The airport at which I was checking in that morning was that of Port Moresby, capital of Papua New Guinea. To anyone with a sense of New Guinea’s history—including me, who first came to Papua New Guinea in 1964 when it was still administered by Australia—the scene was at once familiar, astonishing, and moving. I found myself mentally comparing the scene with the photographs taken by the first Australians to enter and “discover” New Guinea’s Highlands in 1931, teeming with a million New Guinea villagers still then using stone tools. In those photographs the Highlanders, who had been living for millennia in relative isolation with limited knowledge of an outside world, stare in horror at their first sight of Europeans (Plates 30, 31). I looked at the faces of those New Guinea passengers, counter clerks, and pilots at Port Moresby airport in 2006, and I saw in them the faces of the New Guineans photographed in 1931. The people standing around me in the airport were of course not the same individuals of the 1931 photographs, but their faces were similar, and some of them may have been their children and grandchildren.

  The most obvious difference between that 2006 check-in scene etched in my memory, and the 1931 photographs of “first contact,” is that New Guinea Highlanders in 1931 were scantily clothed in grass skirts, net bags over their shoulders, and headdresses of bird feathers, but in 2006 they wore the standard international garb of shirts, trousers, skirts, shorts, and baseball caps. Within a generation or two, and within the individual lives of many people in that airport hall, New Guinea Highlanders learned to write, use computers, and fly airplanes. Some of the people in the hall might actually have been the first people in their tribe to have learned reading and writing. That generation gap was symbolized for me by the image of two New Guinea men in the airport crowd, the younger leading the older: the younger in a pilot’s uniform, explaining to me that he was taking the older one, his grandfather, for the old man’s first flight in an airplane; and the gray-haired grandfather looking almost as bewildered and overwhelmed as the people in the 1931 photos.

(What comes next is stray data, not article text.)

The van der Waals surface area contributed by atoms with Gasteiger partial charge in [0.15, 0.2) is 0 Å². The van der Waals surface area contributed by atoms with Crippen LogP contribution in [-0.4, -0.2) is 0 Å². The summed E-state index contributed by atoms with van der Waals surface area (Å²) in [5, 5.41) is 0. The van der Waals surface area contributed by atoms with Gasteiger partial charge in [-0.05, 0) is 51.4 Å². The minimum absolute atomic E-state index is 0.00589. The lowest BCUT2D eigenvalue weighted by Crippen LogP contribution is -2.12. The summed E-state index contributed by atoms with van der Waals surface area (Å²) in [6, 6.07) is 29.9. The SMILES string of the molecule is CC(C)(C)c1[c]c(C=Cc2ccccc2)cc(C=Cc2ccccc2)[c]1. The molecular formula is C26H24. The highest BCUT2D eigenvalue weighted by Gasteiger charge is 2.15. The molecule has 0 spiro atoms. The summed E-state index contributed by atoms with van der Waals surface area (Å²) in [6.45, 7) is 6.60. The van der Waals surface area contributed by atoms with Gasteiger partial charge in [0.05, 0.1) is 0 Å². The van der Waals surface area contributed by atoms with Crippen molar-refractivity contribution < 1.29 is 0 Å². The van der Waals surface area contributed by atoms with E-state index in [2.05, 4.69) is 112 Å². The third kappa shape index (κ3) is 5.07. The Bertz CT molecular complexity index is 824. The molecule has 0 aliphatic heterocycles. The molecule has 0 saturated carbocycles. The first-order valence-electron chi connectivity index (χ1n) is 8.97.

But an observer familiar with New Guinea history would have recognized bigger differences between the 1931 and 2006 scenes, beyond the fact that people wore grass skirts in 1931 and Western garb in 2006. New Guinea Highland societies in 1931 lacked not just manufactured clothing but also all modern technologies, from clocks, phones, and credit cards to computers, escalators, and airplanes. More fundamentally, the New Guinea Highlands of 1931 lacked writing, metal, money, schools, and centralized government. If we hadn’t actually had recent history to tell us the result, we might have wondered: could a society without writing really master it within a single generation?

  An attentive observer familiar with New Guinea history would have noted still other features of the 2006 scene shared with other modern airport scenes but different from the 1931 Highland scenes captured in the photographs made by the first contact patrols. The 2006 scene contained a higher proportion of gray-haired old people, relatively fewer of whom survived in traditional Highland society. The airport crowd, while initially striking a Westerner without previous experience of New Guineans as “homogeneous”—all of them similar in their dark skins and coiled hair (Plates 1, 13, 26,